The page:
Seeking Sleep

Seeking Sleep

I used to be a world-class sleeper. Once I was visiting my parents, sleeping on the couch in the living room. A tornado warning came up in the wee hours of the morning. Sirens were going off; radios and lights were turned on; coffee was made; discussions were had about seeking shelter. I slept right through it. Thought my family was telling a big story when I finally woke up the next morning.

RA has all but demolished that blissful, dreamy state.

I can still fall asleep, but I seldom sleep through the night. I wake up, afraid to look at the clock and calculate how little I’ve slept and how long it will be before the alarm goes off. I stay in bed knowing that my body is getting some rest even if my brain is not, and hope that my eyes will close once again. Often I give up after about an hour and read or cruise the net on my tablet. People are no longer surprised to get emails from me at 3:00 am.

Since my sleeplessness seems to be tied to how well my RA is controlled, not being able to sleep is an early warning sign that I’m flaring or (worse) my latest treatment is failing.

Being a “fix-the-problem” kind of girl, I’m all about trying to make RA behave. Usually when I’m flaring, the first step is to add a short course of prednisone. For me, that’s an excellent way to calm down temporary symptoms. The only problem is (as we all know) prednisone can cause sleeplessness.

The other alternative is to try to treat the insomnia rather than the RA, and I’ve tried all kinds of things.

I’ve done the holistic routines: warm baths, chamomile tea, melatonin, etc.

I’ve also tried various medications.

For various reasons, I generally only take acetaminophen (for example, Tylenol) for pain and I often take a couple before bed. This helps me go to sleep, but it doesn’t help me stay asleep for more than a couple of hours.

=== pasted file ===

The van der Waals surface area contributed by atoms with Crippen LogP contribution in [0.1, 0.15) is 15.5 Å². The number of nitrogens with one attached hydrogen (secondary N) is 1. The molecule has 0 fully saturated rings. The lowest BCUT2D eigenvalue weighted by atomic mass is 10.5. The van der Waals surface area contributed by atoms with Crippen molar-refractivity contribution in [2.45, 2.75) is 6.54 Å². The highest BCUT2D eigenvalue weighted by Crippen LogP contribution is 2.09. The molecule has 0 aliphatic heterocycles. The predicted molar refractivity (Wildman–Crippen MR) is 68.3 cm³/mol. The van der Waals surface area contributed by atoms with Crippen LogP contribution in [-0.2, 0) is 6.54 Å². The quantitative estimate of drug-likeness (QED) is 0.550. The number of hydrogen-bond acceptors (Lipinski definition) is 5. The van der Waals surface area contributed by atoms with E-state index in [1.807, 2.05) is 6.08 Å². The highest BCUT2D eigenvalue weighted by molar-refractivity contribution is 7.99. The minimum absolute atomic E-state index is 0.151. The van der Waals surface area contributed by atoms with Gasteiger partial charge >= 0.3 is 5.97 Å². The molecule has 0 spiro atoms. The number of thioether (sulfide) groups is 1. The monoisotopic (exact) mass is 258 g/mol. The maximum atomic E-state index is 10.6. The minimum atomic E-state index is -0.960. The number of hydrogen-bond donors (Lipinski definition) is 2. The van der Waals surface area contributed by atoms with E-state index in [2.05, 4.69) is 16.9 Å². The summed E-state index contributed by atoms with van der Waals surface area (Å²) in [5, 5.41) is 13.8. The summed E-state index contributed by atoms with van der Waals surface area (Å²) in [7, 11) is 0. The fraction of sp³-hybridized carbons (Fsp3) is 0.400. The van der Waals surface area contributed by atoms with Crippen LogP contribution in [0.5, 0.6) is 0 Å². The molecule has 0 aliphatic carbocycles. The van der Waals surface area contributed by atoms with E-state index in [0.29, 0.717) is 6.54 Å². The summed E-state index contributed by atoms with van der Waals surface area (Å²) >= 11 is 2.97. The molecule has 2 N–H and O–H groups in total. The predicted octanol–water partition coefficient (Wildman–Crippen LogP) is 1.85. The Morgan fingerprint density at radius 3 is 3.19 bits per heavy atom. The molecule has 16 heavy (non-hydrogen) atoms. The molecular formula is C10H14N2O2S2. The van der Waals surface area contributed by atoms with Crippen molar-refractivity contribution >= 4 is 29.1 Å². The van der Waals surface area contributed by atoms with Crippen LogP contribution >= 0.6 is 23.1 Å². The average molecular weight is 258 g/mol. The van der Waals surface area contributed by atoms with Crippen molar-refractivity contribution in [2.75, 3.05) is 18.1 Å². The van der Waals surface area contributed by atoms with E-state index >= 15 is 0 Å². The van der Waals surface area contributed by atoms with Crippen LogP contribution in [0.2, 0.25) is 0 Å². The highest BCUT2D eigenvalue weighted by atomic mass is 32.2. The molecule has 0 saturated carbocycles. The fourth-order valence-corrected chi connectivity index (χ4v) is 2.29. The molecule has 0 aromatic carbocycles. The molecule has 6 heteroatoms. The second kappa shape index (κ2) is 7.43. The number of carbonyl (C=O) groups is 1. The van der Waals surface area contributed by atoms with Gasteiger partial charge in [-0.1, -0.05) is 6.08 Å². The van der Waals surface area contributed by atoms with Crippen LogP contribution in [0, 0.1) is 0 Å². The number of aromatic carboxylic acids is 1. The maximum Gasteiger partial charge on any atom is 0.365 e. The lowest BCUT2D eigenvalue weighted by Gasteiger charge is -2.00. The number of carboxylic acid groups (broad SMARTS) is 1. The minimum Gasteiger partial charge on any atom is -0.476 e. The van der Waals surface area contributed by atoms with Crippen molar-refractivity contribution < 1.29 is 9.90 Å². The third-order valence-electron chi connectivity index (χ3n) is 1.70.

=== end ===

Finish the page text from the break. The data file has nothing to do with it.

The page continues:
My rheumatologist suggested that I try the “PM” version of acetaminophen which includes Benadryl, an antihistamine that is known to make people drowsy. That worked. For about three nights. Then it quit working.

After a few nights of non-sleep, when I have gotten severely sleep-deprived, I’ve taken a gabapentin. Gabapentin is a medication that works on the nerves. It’s often prescribed for fibromyalgia, to prevent seizures, and to prevent pain and damage from shingles infections. It also increases certain sleep patterns (yes!) and calms things like restless leg syndrome (RLS). I’ve found that with RA I have kind of an all-over RLS. Often I’m not in pain, but I just cannot get comfortable. So gabapentin really helps. I wake up feeling wonderfully rested. My rheumatologist even suggested that I take one every night.

But like any medication, gabapentin comes with its share of side effects. I take approximately 15 prescription medications. I don’t need to add more drugs and more side effects. The one that bothers me the most? It causes me to gain weight (just like prednisone). As one of my new year’s resolutions is to lose another 25 pounds, this isn’t helping. As a result, I try not to take it more than once a week or so.

But I’m hopeful that there may be a solution on the horizon. I had my annual checkup with my primary care physician this week. Under my list of complaints, I indicated insomnia and explained to her the issues I’d been having and how I’d tried to solve them. She suggested that I try a lower dose of gabapentin. I’d been taking the standard 300 mg dose, but it also comes in 100 mg capsules. We are hopeful that this is enough to sustain a decent night’s sleep but not enough to cause the weight gain and other troublesome side effects I experience. Fingers crossed. Sufficient sleep is an important part of keeping RA under control.

Your takeaway from all this?

Well, I am not qualified to give medical advice and, even if I were, I certainly wouldn’t recommend that everyone go out and take another prescription medication. What I do recommend that if you’re having a problem, that you talk to your healthcare providers about it.

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